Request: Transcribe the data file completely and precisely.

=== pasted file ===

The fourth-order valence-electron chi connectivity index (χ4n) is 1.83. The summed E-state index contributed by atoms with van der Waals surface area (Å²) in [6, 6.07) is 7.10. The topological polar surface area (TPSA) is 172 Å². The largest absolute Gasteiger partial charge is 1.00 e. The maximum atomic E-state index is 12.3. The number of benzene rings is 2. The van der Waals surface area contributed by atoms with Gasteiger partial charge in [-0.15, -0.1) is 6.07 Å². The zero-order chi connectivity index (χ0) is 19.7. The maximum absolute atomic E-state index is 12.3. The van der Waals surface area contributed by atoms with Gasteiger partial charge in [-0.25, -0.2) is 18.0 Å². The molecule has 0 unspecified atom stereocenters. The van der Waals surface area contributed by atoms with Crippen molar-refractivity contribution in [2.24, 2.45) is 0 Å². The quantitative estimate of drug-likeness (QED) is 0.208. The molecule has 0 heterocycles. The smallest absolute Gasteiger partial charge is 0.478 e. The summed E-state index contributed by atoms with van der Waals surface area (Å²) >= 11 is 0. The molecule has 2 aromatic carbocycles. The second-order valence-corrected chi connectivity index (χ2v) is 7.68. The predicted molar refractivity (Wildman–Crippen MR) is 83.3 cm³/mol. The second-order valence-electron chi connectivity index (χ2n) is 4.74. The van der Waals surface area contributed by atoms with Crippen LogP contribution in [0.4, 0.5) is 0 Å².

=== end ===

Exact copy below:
The fourth-order valence-electron chi connectivity index (χ4n) is 1.83. The summed E-state index contributed by atoms with van der Waals surface area (Å²) in [6, 6.07) is 7.10. The topological polar surface area (TPSA) is 172 Å². The largest absolute Gasteiger partial charge is 1.00 e. The maximum atomic E-state index is 12.3. The number of benzene rings is 2. The van der Waals surface area contributed by atoms with Gasteiger partial charge in [-0.15, -0.1) is 6.07 Å². The zero-order chi connectivity index (χ0) is 19.7. The maximum absolute atomic E-state index is 12.3. The van der Waals surface area contributed by atoms with Gasteiger partial charge in [-0.25, -0.2) is 18.0 Å². The molecule has 0 unspecified atom stereocenters. The van der Waals surface area contributed by atoms with Crippen molar-refractivity contribution in [2.24, 2.45) is 0 Å². The quantitative estimate of drug-likeness (QED) is 0.208. The molecule has 0 heterocycles. The smallest absolute Gasteiger partial charge is 0.478 e. The summed E-state index contributed by atoms with van der Waals surface area (Å²) >= 11 is 0. The molecule has 2 aromatic carbocycles. The second-order valence-corrected chi connectivity index (χ2v) is 7.68. The predicted molar refractivity (Wildman–Crippen MR) is 83.3 cm³/mol. The second-order valence-electron chi connectivity index (χ2n) is 4.74. The van der Waals surface area contributed by atoms with Crippen LogP contribution in [0.4, 0.5) is 0 Å².